The Athenian Women

The Athenian Women

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"A raw and compelling portrait of 411 BC Greece in which women must fight for justice and democracy" by the Strega Prize-winning Italian novelist (La Stampa).

Athens, 411 BC. As the Peloponnesian War draws to a close, a political coup begins to take shape in Athens. Veterans of the infamous battle of Mantinea, Thrasyllus, and Polemon now live as humble farmers in the countryside. They are determined to find influential husbands for their daughters, Glycera and Charis, but first they must defend Athens from the oligarchs plotting to reinstate tyrannical rule. Young and impatient, Glycera and Charis soon become infatuated with their neighbor's rich and arrogant son, Cimon. When their fathers travel to Athens to see Aristophanes's latest comedy, the girls use the chance to accept an invitation to Cimon's house . . . with no notion of what awaits them on their visit.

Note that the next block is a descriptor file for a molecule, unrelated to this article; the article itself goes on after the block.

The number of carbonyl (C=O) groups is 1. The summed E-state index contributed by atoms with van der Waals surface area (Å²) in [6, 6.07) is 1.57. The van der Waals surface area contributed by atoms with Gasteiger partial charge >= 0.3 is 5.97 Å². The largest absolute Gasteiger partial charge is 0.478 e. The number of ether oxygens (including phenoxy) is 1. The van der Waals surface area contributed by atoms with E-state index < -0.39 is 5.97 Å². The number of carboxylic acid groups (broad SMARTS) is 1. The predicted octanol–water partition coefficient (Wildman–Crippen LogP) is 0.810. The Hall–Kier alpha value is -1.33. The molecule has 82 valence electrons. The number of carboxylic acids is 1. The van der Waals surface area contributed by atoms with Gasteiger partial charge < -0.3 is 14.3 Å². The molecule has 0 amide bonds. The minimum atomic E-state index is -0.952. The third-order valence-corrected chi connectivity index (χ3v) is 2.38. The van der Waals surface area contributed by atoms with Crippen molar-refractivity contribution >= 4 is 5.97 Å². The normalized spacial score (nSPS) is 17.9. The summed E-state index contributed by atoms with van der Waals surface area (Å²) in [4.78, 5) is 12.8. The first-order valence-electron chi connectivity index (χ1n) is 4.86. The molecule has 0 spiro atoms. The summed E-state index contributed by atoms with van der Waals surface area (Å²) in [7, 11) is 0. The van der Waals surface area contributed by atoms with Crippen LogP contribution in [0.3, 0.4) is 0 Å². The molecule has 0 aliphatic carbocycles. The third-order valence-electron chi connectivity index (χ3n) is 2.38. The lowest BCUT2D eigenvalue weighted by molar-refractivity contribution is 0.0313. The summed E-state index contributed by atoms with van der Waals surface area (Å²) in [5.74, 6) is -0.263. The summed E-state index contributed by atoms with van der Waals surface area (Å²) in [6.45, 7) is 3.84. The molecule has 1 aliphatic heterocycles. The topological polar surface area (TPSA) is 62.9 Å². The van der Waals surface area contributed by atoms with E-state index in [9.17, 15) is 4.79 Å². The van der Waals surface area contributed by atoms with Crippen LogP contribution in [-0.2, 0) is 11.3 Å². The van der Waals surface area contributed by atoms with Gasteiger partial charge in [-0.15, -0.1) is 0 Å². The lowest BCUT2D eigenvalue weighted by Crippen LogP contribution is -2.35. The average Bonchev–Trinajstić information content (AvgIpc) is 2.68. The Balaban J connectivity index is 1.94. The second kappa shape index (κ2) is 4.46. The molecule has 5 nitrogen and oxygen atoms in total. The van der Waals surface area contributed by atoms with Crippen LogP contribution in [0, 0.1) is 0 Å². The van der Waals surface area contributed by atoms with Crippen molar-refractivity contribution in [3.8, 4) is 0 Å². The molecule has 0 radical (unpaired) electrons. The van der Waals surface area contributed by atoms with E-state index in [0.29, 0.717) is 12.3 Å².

Alternating between the secret drama playing out in the countryside and the public one playing out onstage in Athens, Alessandro Barbero weaves "a compelling story of women's valiant struggles to maintain their dignity in a misogynistic society" (Historical Novel Society).

Author: Alessandro Barbero
Publisher: Europa Editions
Published: 01/02/2018
Pages: 256
Binding Type: Paperback
Weight: 0.60lbs
Size: 8.10h x 5.40w x 0.70d
ISBN: 9781609454197

About the Author
Alessandro Barbero is the author of The Battle: A New History of Waterloo (Walker & Co., 2005), and Charlamagne: Father of a Continent, and Master Pyle's Bella Vita and Other People's Wars, winner of the Strega Prize for Fiction, and The Eyes of Venice (Europa Editions, 2012). He is a renowned historian whose two-volume history of the Battle of Lepanto is considered to be the definitive text on the subject. He teaches Medieval History at the University of Eastern Piedmont in Vercelli, Italy.

Antony Shugaar's translations for Europa Editions include seven books in the Commissario Ricciardi series by Maurizio de Giovanni, For Grace Received by Valeria Parrella, and Nicola Lagioia's Strega Prize-winning novel, Ferocity.